Monkeypox viral DNA detected in saliva, semen

Monkeypox viruses under the microscope
Monkeypox viruses under the microscope


A study published today in Eurosurveillance used 140 samples taken from 12 infected monkeypox patients in Barcelona, Spain, and found DNA of the poxvirus in semen, saliva, urine, and feces.

Though the primary mode of transmission for the smallpox-related virus is through skin-to-skin contact with infected lesions, this study suggests a possibility of transmission through sexual fluids or saliva. The authors emphasize, however, that viral DNA does not necessarily mean infectious virus.

Signs of high viral loads

In the study, indications of high viral loads were detected in all 12 saliva samples and in skin lesions of all 12 patients. Detectable DNA was collected from 11 of 12 rectal swabs, 10 of 12 from nasopharyngeal swabs, 7 of 9 from semen, 9 of 12 from urine, and 8 of 12 from feces. All samples were collected at the time of diagnosis.

All patients were men who have sex with men (MSM), with a median age of 38.5. Four were HIV-positive but with an undetectable HIV viral load. All patients reported sexual activity with as many as 10 partners in the previous month.

"Our results contribute to an improved understanding of a likely complex transmission puzzle and underline other immediate areas for research such as the infectivity of bodily fluids, the frequency of secondary and asymptomatic cases or the impact of social and behavioural factors affecting viral transmission," the authors concluded.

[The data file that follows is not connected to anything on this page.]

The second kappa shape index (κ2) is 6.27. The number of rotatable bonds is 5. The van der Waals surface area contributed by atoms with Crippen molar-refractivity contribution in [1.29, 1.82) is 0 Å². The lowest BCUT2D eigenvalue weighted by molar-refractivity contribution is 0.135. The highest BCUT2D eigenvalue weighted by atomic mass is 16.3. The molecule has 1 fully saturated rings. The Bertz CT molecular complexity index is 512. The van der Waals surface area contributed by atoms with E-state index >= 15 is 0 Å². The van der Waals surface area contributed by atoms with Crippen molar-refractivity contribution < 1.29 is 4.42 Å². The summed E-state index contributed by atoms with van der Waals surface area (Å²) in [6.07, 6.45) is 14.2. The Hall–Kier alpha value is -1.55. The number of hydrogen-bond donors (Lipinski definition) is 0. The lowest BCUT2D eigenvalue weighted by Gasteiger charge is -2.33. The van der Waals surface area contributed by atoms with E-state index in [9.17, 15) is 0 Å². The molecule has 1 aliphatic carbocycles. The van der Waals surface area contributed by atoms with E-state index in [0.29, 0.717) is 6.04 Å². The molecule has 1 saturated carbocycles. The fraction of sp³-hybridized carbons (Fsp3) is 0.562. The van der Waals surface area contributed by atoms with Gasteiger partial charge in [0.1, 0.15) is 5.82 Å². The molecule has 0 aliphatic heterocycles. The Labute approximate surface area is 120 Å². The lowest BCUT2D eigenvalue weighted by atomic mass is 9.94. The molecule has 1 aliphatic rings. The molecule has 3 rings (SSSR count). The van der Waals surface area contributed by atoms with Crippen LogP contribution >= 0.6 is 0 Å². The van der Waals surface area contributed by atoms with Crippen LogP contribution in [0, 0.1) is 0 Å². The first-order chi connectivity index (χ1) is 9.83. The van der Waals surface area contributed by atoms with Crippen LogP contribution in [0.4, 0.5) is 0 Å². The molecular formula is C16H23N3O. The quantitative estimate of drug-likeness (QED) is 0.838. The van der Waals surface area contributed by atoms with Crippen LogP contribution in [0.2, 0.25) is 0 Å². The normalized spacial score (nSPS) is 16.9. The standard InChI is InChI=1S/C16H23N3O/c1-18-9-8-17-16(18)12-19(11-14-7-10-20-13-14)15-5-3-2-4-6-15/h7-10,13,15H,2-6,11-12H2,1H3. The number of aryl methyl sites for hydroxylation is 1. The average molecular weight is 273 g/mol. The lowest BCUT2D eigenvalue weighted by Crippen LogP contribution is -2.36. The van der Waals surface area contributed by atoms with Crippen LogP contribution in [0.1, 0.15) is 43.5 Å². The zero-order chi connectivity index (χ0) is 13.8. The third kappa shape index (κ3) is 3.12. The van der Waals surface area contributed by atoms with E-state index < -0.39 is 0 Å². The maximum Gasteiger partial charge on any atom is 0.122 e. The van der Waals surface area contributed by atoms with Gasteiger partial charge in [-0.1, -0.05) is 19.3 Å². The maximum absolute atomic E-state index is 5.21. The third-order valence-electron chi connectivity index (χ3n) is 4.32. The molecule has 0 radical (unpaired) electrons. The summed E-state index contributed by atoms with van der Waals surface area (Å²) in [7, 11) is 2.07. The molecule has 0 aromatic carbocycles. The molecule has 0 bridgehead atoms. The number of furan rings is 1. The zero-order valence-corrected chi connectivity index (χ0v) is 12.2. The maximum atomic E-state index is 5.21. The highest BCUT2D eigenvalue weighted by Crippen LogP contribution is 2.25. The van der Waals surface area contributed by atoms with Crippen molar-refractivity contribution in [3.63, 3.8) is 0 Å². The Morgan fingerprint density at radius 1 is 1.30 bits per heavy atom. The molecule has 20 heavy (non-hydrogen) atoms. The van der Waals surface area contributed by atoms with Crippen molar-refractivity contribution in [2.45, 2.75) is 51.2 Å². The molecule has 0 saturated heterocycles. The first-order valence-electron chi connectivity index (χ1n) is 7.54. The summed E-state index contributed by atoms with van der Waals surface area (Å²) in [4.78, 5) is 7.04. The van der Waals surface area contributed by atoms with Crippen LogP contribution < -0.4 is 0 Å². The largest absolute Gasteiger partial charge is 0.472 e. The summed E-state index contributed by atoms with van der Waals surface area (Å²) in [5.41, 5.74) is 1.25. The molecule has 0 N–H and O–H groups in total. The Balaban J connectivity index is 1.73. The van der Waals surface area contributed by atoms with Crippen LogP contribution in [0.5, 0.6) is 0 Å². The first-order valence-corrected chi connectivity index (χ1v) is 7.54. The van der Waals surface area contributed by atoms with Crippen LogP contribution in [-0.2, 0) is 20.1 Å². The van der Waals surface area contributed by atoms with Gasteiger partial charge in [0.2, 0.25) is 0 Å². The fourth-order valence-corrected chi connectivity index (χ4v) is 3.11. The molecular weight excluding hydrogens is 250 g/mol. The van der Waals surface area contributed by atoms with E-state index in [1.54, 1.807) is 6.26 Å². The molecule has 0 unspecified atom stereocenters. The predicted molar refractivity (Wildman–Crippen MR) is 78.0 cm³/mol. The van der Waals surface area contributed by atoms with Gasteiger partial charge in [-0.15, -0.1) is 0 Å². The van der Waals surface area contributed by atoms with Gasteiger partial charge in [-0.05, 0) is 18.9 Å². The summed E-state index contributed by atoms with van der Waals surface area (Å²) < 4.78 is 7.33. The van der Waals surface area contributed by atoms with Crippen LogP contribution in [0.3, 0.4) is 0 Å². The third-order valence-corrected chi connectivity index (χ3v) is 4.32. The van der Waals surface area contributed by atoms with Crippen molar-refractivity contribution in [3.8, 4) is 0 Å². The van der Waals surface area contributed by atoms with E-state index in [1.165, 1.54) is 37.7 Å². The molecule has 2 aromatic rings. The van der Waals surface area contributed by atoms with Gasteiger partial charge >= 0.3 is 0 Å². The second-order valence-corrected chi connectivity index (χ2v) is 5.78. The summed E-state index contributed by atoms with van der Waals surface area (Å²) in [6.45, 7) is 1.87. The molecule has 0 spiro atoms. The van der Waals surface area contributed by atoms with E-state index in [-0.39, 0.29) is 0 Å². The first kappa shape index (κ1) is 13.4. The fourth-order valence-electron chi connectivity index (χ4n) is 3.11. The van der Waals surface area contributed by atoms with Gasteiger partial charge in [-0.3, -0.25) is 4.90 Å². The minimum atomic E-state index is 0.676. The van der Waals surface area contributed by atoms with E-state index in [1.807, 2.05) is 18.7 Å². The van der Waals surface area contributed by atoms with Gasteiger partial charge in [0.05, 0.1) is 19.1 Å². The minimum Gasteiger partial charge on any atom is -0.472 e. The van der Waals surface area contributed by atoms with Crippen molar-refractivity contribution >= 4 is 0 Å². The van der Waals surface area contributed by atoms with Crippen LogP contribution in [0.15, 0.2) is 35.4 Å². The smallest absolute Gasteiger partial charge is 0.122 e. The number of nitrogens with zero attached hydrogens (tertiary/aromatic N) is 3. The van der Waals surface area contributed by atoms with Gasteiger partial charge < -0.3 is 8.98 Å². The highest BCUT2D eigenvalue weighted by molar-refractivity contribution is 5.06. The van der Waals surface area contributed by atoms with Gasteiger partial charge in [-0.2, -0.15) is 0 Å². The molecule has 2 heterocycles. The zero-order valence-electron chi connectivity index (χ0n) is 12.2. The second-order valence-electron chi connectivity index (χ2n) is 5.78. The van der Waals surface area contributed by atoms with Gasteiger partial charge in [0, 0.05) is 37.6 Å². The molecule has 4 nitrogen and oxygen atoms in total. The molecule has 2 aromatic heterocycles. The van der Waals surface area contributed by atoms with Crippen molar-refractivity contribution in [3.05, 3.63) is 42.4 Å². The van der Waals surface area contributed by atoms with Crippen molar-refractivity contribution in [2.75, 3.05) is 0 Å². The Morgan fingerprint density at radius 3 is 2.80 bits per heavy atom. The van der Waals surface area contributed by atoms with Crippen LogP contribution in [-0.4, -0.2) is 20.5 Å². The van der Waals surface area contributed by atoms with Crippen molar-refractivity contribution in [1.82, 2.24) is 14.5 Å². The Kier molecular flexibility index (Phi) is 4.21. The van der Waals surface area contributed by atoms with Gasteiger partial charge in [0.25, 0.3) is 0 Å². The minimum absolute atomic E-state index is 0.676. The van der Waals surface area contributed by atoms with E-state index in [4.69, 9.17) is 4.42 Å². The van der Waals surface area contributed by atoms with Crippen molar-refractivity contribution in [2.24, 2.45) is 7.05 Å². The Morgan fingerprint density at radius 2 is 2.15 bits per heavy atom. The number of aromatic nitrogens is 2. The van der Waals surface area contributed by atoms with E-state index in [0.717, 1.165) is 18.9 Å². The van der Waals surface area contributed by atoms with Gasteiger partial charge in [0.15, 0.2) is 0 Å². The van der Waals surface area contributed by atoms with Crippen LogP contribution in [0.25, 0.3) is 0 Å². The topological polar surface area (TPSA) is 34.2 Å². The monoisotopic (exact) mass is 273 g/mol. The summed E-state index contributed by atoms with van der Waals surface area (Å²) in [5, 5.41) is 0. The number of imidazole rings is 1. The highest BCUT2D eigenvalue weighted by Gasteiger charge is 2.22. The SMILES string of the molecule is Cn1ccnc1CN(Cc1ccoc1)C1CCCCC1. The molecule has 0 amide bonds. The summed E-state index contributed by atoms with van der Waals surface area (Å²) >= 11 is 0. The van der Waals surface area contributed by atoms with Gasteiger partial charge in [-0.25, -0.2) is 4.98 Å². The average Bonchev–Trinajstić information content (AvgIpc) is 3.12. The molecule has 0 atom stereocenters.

In related news, the European Centre for Disease Prevention and Control and the World Health Organization (WHO) European office late yesterday posted an epidemiologic update, reporting 8,238 cases from 35 countries in the region. Nearly all cases are occurring in men (99.5%) aged 31 to 40 years.

No deaths from monkeypox have been reported from the European region, but three people have required intensive care unit admission.

Spain has the most cases, with 2,034, followed by the United Kingdom (1,735), and Germany (1,636).

As US cases top 1,000, more testing to come

The United States now has 1,053 cases from 43 jurisdictions, an increase of 124 cases since yesterday, according to the Centers for Disease Control and Prevention.

Today, a fourth commercial laboratory announced it would begin running polymerase chain reaction (PCR) tests for monkeypox. Aegis said it will be able to perform more than 5,000 tests per week moving to 10,000 tests per week by the beginning of August.

Also today, the WHO announced it will reconvene its monkeypox emergency committee on Jul 21 to see if the outbreak warrants a public health emergency of international concern. In June, the organization voted against such a declaration.

Globally, 11,208 cases have been confirmed, mainly in non-endemic countries.

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